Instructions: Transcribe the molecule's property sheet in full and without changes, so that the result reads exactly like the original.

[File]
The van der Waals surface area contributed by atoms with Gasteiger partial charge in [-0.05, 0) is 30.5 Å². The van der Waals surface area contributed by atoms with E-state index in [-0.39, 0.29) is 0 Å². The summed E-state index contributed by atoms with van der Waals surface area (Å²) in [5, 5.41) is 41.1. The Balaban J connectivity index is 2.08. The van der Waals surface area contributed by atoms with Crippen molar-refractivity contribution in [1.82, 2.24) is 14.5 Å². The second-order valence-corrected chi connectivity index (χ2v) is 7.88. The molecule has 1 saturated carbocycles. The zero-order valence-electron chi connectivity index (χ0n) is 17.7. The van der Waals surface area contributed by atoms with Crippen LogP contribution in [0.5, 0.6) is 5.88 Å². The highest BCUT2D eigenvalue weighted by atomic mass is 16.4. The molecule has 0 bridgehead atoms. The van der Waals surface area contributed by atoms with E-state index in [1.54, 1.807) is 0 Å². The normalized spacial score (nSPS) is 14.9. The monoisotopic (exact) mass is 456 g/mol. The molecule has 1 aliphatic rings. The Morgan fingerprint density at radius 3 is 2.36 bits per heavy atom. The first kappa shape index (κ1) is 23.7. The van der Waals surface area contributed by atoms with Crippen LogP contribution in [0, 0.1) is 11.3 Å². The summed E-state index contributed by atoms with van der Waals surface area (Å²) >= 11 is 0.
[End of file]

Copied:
The van der Waals surface area contributed by atoms with Gasteiger partial charge in [-0.05, 0) is 30.5 Å². The van der Waals surface area contributed by atoms with E-state index in [-0.39, 0.29) is 0 Å². The summed E-state index contributed by atoms with van der Waals surface area (Å²) in [5, 5.41) is 41.1. The Balaban J connectivity index is 2.08. The van der Waals surface area contributed by atoms with Crippen molar-refractivity contribution in [1.82, 2.24) is 14.5 Å². The second-order valence-corrected chi connectivity index (χ2v) is 7.88. The molecule has 1 saturated carbocycles. The zero-order valence-electron chi connectivity index (χ0n) is 17.7. The van der Waals surface area contributed by atoms with Crippen LogP contribution in [0.5, 0.6) is 5.88 Å². The highest BCUT2D eigenvalue weighted by atomic mass is 16.4. The molecule has 0 bridgehead atoms. The van der Waals surface area contributed by atoms with E-state index in [1.54, 1.807) is 0 Å². The normalized spacial score (nSPS) is 14.9. The monoisotopic (exact) mass is 456 g/mol. The molecule has 1 aliphatic rings. The Morgan fingerprint density at radius 3 is 2.36 bits per heavy atom. The first kappa shape index (κ1) is 23.7. The van der Waals surface area contributed by atoms with Crippen LogP contribution in [0, 0.1) is 11.3 Å². The summed E-state index contributed by atoms with van der Waals surface area (Å²) >= 11 is 0.